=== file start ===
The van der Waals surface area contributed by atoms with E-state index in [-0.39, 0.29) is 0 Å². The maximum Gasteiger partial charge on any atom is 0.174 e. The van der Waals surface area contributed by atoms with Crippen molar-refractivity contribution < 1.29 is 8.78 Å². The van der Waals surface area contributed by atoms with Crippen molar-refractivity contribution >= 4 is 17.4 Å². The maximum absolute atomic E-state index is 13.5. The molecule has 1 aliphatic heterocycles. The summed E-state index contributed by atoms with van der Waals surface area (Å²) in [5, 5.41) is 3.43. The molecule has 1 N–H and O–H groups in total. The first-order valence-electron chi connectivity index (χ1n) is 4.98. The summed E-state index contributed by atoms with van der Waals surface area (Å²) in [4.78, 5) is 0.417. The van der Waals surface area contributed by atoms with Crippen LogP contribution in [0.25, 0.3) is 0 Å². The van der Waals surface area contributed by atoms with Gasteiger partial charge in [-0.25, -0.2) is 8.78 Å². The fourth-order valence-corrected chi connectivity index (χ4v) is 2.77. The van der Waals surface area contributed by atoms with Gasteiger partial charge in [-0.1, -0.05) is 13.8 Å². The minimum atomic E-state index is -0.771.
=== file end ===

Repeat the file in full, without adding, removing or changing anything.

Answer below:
The van der Waals surface area contributed by atoms with E-state index in [-0.39, 0.29) is 0 Å². The maximum Gasteiger partial charge on any atom is 0.174 e. The van der Waals surface area contributed by atoms with Crippen molar-refractivity contribution < 1.29 is 8.78 Å². The van der Waals surface area contributed by atoms with Crippen molar-refractivity contribution >= 4 is 17.4 Å². The maximum absolute atomic E-state index is 13.5. The molecule has 1 aliphatic heterocycles. The summed E-state index contributed by atoms with van der Waals surface area (Å²) in [5, 5.41) is 3.43. The molecule has 1 N–H and O–H groups in total. The first-order valence-electron chi connectivity index (χ1n) is 4.98. The summed E-state index contributed by atoms with van der Waals surface area (Å²) in [4.78, 5) is 0.417. The van der Waals surface area contributed by atoms with Crippen LogP contribution in [0.25, 0.3) is 0 Å². The van der Waals surface area contributed by atoms with Gasteiger partial charge in [-0.25, -0.2) is 8.78 Å². The fourth-order valence-corrected chi connectivity index (χ4v) is 2.77. The van der Waals surface area contributed by atoms with Gasteiger partial charge in [-0.1, -0.05) is 13.8 Å². The minimum atomic E-state index is -0.771.